Category Archives: Shopping

Sundays in Paris: Le Marais, Musées and Marchés

Paris, like most of Europe on Sundays, takes its foot off the gas. Time slows and the blistering (kidding) pace of Paris screeches to a halt. Artisans and shopkeepers close their doors to catch up on some much deserved R&R. Which is cool, but what’s open on Sundays?

How is the falafel shop across from L’as du Falafel still in business?

Le Marais: Spanning the 3rd and 4th districts of the right bank, 80%+ of the shops are open for business on Sundays. The trendy Marais brims with an eclectic mix of stylish shops, opticians, chocolatiers and restaurants. Some of my favourite menswear shops and L’as du Falafel are here.

Museums on the first Sunday

Musées: In addition to being open Sundays, every museum is free the first Sunday of month, which means madness. Avoid the “Big 3” – Louvre, d’Orsay, d l’Orangerie and opt for many of the smaller museums or else risk being herd like cattle. All museums have free or discounted tickets if you’re under 26 and/or a student, so no rush.

Porte de Vanves

Marchés: Some of Europe’s largest flea and farmers markets are scattered throughout the city and périphérique. Treasure hunters can go crazy at the Marché aux Puces de St-Ouen and bulldoze through troves of antiquities and heirlooms. I’m a big fan of the farmers market on Richard Lenoir at Bastille for fresh produce, poultry, seafood and vegetables.

Other things open:

Parks – When are they not open? With many green spaces throughout the city, park life is a Paris staple. Parisiens are also masters of making public spaces their second home.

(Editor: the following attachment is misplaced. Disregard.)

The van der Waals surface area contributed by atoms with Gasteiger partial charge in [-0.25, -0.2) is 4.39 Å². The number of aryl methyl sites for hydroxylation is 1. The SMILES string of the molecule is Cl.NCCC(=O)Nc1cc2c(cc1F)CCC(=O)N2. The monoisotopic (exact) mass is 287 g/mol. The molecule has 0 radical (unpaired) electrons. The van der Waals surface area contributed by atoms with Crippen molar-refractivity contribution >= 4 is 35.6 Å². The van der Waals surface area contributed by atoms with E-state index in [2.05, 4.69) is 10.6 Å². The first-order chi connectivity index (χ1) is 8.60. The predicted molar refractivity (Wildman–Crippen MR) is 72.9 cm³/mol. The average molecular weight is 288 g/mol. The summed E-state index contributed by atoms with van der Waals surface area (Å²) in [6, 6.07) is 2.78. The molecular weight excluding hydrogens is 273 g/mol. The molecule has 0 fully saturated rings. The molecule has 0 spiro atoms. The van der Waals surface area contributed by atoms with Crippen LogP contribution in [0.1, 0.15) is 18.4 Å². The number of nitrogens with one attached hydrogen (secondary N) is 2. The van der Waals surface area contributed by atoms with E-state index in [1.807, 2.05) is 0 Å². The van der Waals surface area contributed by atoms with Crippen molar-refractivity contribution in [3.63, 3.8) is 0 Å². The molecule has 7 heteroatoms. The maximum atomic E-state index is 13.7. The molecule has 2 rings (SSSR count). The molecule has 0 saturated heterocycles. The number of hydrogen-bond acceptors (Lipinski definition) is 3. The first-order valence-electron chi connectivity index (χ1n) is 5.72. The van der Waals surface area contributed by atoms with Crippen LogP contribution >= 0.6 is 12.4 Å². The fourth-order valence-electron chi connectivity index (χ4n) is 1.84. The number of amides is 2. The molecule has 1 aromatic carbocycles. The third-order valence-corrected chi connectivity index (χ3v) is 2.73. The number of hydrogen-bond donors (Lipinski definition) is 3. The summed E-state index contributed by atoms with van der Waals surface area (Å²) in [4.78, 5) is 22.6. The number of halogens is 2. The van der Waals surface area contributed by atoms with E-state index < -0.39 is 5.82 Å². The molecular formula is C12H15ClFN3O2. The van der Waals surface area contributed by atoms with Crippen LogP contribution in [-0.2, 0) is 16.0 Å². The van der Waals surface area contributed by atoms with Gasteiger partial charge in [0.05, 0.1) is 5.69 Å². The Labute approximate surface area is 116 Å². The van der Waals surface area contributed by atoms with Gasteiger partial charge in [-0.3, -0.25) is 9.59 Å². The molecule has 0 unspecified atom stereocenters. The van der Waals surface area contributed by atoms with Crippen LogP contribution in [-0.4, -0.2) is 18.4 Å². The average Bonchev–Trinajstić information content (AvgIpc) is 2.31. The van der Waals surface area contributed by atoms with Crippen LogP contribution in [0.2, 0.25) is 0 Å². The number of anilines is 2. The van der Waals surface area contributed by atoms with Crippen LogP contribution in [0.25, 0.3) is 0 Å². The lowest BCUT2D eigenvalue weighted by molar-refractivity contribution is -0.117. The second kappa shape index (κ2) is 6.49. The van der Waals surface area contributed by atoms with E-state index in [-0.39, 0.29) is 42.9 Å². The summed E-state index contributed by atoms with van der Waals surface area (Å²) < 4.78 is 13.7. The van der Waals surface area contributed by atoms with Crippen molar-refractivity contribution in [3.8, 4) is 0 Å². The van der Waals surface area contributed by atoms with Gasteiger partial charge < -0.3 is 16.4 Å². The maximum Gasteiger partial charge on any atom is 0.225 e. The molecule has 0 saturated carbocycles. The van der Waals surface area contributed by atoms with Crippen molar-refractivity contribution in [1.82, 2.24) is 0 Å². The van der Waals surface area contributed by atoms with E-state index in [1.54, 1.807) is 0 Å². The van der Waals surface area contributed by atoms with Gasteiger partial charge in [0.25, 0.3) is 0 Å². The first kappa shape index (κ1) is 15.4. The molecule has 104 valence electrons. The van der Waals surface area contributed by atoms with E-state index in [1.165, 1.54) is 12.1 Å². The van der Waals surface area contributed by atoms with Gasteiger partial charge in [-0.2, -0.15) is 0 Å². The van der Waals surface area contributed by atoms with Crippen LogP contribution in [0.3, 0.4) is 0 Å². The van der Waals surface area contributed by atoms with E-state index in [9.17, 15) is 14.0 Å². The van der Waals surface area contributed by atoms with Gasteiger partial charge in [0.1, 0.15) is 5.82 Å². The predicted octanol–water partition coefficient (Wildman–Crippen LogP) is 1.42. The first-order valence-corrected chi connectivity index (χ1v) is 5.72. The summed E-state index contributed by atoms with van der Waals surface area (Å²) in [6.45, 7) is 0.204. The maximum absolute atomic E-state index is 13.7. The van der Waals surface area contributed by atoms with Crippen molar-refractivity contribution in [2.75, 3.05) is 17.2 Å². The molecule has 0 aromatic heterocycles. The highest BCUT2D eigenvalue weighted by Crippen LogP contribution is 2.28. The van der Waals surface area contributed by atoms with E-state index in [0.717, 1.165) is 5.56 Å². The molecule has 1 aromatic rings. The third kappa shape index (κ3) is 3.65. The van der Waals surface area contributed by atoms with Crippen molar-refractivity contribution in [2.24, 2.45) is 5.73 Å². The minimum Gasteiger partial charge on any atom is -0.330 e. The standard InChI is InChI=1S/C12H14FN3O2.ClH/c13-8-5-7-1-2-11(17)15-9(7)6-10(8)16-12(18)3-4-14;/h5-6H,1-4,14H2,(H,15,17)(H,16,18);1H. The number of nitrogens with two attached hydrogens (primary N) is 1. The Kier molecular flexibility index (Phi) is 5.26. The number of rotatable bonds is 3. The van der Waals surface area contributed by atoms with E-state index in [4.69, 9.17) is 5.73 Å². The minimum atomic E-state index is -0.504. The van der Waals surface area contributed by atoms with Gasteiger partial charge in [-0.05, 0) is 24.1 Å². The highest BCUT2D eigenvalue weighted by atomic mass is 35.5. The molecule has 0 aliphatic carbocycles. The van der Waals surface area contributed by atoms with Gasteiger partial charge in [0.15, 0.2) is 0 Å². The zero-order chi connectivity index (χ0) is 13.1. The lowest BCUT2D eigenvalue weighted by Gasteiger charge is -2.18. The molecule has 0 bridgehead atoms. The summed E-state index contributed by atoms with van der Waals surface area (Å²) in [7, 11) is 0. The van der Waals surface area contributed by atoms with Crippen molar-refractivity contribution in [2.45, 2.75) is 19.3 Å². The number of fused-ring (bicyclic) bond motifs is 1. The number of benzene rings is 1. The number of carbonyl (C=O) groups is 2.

Chinatown – While most of the city is closed, the streets of Belleville Chinatown are bustling. Even more shocking is that box stores Monoprix and Franprix hold normal shopping hours. Un-French, but also quite awesome, especially when you run out of food.


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Les Soldes – Semi Annual Sale Season in France

Les Soldes. BHV.

From June 22 – July 26, France is on sale. Twice a year French retailers are given the green light from the state to have Les Soldes, or sale season. With the Euro and most items at a whopping 30% off, shoppers can look forward to paying what is retail in other parts of the world.

Nonetheless, it’s serious business. It’s madness. Parisiennes flock in droves. Printemps is a zoo.

Commoners peruse a few days prior, screening styles, mapping routes, and nailing down sizing to streamline d-day. VIP’s fly in, are whisked between stores by drivers, get their Louis Vuitton on and collect fat VAT refunds before leaving the country.

Like boxing day or Black Friday, discounts range from 30% – 60% off, with large retailers holding extended shopping hours the first few days (the only time I can shop in Paris after 8pm). Most everything but staples are marked down, although screaming bargains are few and far between. The best deals are on clearance racks; the last pair of shoes in an odd size in an interesting colour that have been slashed 70%.

Unlike boxing day or Black Friday, you won’t see shops with loss leading door-crashers for the first few people in queue. Or people camped out in sleeping bags.

When the dust settles in 2 or 3 weeks, another round of markdowns comes for items left behind. For savvy shoppers, this is when the real bargains can be had.

To restore harmony in the retail world, next year’s Mens summer collection is being shown at Paris Fashion Week, which runs parallel with the start of Les Soldes. A curious bunch of stylites and fashionistas are in town getting the lowdown on S/S 12. The Sartorialist is here. Fashion bloggers unite.

It’s Christmas in June.

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